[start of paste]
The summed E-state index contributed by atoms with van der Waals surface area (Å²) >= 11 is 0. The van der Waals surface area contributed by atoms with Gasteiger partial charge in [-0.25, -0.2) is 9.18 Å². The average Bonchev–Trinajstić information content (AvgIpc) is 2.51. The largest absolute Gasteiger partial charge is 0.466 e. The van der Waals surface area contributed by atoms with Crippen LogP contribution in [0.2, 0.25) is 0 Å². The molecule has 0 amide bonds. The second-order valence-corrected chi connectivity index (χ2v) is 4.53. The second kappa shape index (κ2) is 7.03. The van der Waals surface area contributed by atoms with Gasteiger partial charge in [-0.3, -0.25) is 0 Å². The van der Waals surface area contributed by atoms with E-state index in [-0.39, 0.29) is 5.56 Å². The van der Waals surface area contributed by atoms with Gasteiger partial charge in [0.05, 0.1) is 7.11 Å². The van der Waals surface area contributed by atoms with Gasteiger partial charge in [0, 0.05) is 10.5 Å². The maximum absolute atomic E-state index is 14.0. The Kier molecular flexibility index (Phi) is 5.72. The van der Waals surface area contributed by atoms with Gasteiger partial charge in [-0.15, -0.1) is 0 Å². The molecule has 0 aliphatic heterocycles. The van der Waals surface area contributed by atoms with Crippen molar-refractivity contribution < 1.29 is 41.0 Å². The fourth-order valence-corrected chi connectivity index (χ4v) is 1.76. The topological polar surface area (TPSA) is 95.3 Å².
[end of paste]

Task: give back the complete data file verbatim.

The summed E-state index contributed by atoms with van der Waals surface area (Å²) >= 11 is 0. The van der Waals surface area contributed by atoms with Gasteiger partial charge in [-0.25, -0.2) is 9.18 Å². The average Bonchev–Trinajstić information content (AvgIpc) is 2.51. The largest absolute Gasteiger partial charge is 0.466 e. The van der Waals surface area contributed by atoms with Crippen LogP contribution in [0.2, 0.25) is 0 Å². The molecule has 0 amide bonds. The second-order valence-corrected chi connectivity index (χ2v) is 4.53. The second kappa shape index (κ2) is 7.03. The van der Waals surface area contributed by atoms with Gasteiger partial charge in [-0.3, -0.25) is 0 Å². The van der Waals surface area contributed by atoms with E-state index in [-0.39, 0.29) is 5.56 Å². The van der Waals surface area contributed by atoms with Gasteiger partial charge in [0.05, 0.1) is 7.11 Å². The van der Waals surface area contributed by atoms with Gasteiger partial charge in [0, 0.05) is 10.5 Å². The maximum absolute atomic E-state index is 14.0. The Kier molecular flexibility index (Phi) is 5.72. The van der Waals surface area contributed by atoms with Gasteiger partial charge in [-0.15, -0.1) is 0 Å². The molecule has 0 aliphatic heterocycles. The van der Waals surface area contributed by atoms with Crippen molar-refractivity contribution < 1.29 is 41.0 Å². The fourth-order valence-corrected chi connectivity index (χ4v) is 1.76. The topological polar surface area (TPSA) is 95.3 Å².